land are termed advowsons in gross. There are in the Church of England more than 13,000 benefices; of these, in or about 1878, private persons held the advowsons of some 7,000, and bishops, of only about 2,324, the remainder being divided among deans and chapters, the universities, and parochial clergy. The ancient duty of protection, or championship, ceased, long since, to attach to the right of presentation. An advowson may apparently be held by a Jew, if he be owner in his own right, and not merely in an official capacity. But no Roman Catholic or alien may exercise the rights of a patron or present to a living in the Church of England. To the king, as patron paramount of all benefices in England, belongs the right of presenting to those benefices to which no other person has a right of presentation.
Mirehouse, A Practical Treatise on the Law of Advowsons (London, 1824); Stephen, New Commentaries on the Law of England (14th ed., London, 1903), II, 681–685; Bingham, Reports (anno 1832), VIII (case of Mirehouse v. Rennell); Murray, A New English Dictionary on Historical Principles (New York, 1888), s.v.; Glanville, Tractatus De Legibus et Consuetudinibus Regni Angliæ (London, 1780); Phillimore, The Ecclesiastical Law of the Church of England (London, 1895); Freeman, The History of the Norman Conquest of England (New York, 1876) V, 336 337; Idem, The Reign of William Rufus and The Accession of Henry the First (Oxford, 1882), I, 420.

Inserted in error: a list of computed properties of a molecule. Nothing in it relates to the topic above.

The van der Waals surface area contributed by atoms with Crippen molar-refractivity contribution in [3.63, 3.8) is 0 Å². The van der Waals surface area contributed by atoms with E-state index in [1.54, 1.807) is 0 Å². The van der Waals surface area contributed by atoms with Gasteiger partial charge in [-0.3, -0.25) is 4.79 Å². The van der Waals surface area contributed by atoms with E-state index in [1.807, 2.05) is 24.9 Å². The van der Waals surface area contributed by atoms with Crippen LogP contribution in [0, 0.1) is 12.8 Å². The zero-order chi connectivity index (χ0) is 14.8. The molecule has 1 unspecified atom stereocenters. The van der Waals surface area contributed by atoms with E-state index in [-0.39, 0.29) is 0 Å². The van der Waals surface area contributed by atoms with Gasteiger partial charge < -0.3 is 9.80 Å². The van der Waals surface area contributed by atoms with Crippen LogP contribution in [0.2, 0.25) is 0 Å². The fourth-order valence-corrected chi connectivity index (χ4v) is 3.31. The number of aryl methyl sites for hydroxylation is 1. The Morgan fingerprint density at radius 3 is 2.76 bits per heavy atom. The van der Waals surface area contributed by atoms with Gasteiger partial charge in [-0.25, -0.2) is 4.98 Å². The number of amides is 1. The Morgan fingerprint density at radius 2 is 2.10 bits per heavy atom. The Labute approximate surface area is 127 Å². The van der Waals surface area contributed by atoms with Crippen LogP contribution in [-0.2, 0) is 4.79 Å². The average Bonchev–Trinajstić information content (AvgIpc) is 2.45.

Adytum (From 'άδυτον; sc. ά privative + δύω=enter), a secret chamber or place of retirement in the ancient temples, and esteemed the most sacred spot; the innermost sanctuary or shrine. None but the officiating priests were permitted to enter. From this place the oracles were given. The Holy of Holies, or Sanctum Sanctorum, of the temple of Solomon was of the nature of the pagan adytum; none but the high priest being admitted into it, and he but once a year. Among the Egyptians the secos was the same thing, and is described by Strabo. A well-preserved adytum that has come to our knowledge is in the little temple in Pompeii; it is raised some steps above the level of the temple itself, and is without light. In Christian architecture it sometimes signifies the chancel, or altar end of a church. (See Chancel.)